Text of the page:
Nada Personal relentlessly stabs the listener with its new wave beats like Jack the Ripper leading a bar band in an attempt to get a Friday night crowd off its feet. The rhythm guitar patterns -- not just jangly, but fibrillating -- also bring to mind one of those wind-up toy animal drummers. "Juego de Seducción" is the main change of gesture in the scenario, a Taxi Driver-style alto saxophone solo atop a rubato float. How expertly the Soda Stereo triumvirate serves up such a concoction should not surprise listeners who are familiar with the versatility displayed by this Argentinean combo as it ruled its country's pop and rock scenes in the '80s and early '90s. The title track, which kicks things off, was a big hit and deserves to be, the chorus a funky hook with the staying power of a Hall & Oates track, plus rhythmic zest sprinkled on by bassist Zeta Bosio and drummer Charly Alberti. These band collaborators stick their nose in here and there in the ensuing songwriting, sometimes coming up with a group composition. Most of the material is dominated by Gustavo Cerati, however, and in this case he seems a bit fixated on Talking Heads; Argentinean nationalists, on the other hand, might say it is the other way around. This material is more easily absorbed as part of the two-in-one reissue package that also includes the later, more diverse Cancion Animal project.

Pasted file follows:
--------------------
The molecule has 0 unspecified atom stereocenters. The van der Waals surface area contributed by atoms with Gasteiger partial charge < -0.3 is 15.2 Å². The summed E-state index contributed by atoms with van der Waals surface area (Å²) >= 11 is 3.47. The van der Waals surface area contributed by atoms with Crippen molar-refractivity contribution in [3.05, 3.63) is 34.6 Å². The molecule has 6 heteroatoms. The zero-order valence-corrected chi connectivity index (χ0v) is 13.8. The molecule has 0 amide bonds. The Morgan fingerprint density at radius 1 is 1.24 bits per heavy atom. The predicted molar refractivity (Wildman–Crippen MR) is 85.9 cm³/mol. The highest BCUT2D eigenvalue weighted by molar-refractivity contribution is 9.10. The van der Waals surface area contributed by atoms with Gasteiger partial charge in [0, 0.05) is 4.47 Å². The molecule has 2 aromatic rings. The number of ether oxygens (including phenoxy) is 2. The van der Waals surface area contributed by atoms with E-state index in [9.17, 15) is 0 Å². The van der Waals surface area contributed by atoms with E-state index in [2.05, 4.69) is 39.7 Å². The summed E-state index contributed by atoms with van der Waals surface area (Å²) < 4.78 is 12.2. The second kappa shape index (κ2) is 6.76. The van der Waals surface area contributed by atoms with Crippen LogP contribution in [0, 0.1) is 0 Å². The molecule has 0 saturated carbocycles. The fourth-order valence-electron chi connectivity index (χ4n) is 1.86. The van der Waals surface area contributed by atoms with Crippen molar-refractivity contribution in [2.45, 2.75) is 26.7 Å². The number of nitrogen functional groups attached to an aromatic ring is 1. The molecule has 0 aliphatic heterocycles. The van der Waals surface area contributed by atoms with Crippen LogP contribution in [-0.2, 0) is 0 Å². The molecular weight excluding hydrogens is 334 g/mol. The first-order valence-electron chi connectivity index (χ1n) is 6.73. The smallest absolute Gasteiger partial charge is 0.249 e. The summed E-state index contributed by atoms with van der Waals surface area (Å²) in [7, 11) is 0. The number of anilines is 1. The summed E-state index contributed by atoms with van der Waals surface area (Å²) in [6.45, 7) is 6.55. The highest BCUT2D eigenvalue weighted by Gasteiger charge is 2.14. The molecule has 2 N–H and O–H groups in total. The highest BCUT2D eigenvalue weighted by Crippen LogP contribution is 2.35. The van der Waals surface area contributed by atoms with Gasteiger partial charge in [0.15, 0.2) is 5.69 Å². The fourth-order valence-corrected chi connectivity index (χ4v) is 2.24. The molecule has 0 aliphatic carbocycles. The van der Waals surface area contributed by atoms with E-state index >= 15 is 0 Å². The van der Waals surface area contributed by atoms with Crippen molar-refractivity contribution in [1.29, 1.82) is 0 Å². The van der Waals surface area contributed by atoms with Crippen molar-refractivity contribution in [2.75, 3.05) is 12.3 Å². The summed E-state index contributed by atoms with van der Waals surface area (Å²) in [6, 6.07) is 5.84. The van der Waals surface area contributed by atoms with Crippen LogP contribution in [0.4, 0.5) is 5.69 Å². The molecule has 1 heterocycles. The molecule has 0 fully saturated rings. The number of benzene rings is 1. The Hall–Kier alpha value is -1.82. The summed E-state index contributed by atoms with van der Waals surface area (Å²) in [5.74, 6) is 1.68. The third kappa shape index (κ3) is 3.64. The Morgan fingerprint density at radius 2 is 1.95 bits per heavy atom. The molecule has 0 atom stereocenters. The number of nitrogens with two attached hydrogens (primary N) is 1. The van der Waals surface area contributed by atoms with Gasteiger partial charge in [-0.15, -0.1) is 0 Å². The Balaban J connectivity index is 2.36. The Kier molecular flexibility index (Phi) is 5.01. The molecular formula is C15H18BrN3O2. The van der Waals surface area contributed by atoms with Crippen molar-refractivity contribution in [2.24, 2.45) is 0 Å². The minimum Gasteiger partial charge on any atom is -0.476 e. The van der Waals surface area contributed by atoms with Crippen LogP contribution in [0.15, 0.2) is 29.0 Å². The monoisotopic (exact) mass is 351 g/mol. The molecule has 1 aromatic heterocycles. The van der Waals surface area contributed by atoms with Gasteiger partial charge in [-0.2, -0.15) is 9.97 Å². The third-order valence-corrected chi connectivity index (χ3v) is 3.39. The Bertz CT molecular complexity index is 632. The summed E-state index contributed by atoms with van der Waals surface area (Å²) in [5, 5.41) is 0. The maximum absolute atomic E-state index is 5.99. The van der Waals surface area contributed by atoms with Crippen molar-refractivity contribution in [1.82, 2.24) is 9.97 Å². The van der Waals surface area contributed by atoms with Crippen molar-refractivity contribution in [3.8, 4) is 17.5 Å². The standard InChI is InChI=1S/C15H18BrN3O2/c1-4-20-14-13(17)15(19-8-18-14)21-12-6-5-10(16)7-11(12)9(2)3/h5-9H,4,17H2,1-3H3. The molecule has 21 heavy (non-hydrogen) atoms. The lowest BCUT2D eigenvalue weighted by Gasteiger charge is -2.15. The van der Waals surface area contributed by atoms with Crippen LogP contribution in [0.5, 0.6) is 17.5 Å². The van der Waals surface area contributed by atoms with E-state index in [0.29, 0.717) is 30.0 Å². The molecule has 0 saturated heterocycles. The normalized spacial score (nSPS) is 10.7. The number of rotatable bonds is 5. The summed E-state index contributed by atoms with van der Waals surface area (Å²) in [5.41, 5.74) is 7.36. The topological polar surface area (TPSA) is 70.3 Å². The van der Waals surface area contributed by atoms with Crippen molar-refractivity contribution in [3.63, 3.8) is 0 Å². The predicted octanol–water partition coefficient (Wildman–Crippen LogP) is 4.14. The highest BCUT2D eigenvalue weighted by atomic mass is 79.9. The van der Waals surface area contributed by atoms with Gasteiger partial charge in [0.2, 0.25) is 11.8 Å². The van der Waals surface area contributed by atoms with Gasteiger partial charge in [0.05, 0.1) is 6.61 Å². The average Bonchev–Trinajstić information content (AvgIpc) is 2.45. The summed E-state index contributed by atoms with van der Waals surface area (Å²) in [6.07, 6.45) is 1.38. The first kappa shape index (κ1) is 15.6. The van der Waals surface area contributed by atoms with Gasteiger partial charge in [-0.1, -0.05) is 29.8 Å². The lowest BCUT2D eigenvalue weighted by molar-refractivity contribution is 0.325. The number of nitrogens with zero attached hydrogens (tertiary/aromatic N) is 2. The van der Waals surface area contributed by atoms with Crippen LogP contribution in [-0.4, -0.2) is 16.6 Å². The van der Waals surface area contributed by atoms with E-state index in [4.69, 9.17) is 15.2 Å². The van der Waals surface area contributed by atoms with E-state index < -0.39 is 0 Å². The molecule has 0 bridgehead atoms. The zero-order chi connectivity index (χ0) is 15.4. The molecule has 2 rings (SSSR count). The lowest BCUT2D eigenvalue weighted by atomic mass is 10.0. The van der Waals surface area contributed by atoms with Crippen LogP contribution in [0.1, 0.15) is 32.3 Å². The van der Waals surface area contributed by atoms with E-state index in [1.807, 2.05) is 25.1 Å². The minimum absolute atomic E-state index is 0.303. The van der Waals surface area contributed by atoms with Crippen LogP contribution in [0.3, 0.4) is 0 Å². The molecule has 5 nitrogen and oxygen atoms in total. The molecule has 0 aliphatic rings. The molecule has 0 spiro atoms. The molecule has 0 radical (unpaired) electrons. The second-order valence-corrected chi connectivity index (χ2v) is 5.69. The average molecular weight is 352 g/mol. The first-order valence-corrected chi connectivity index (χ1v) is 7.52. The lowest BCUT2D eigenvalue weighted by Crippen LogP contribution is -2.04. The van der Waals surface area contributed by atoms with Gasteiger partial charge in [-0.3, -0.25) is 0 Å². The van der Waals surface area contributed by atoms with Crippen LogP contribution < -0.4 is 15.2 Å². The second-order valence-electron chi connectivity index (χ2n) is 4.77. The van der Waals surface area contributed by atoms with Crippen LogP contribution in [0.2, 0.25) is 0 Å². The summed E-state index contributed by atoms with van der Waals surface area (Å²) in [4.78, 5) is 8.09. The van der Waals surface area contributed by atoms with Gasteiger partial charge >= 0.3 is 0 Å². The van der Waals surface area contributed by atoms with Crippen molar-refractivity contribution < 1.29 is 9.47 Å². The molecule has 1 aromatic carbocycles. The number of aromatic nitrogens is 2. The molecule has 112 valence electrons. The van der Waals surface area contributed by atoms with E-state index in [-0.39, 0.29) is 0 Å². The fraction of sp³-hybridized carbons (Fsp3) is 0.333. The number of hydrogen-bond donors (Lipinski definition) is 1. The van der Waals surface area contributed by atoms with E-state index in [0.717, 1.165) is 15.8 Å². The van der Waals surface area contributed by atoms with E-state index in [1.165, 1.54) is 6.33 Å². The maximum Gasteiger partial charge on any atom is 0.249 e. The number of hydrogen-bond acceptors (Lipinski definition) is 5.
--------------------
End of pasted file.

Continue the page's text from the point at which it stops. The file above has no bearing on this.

Share this page
AllMusic Review by Eugene Chadbourne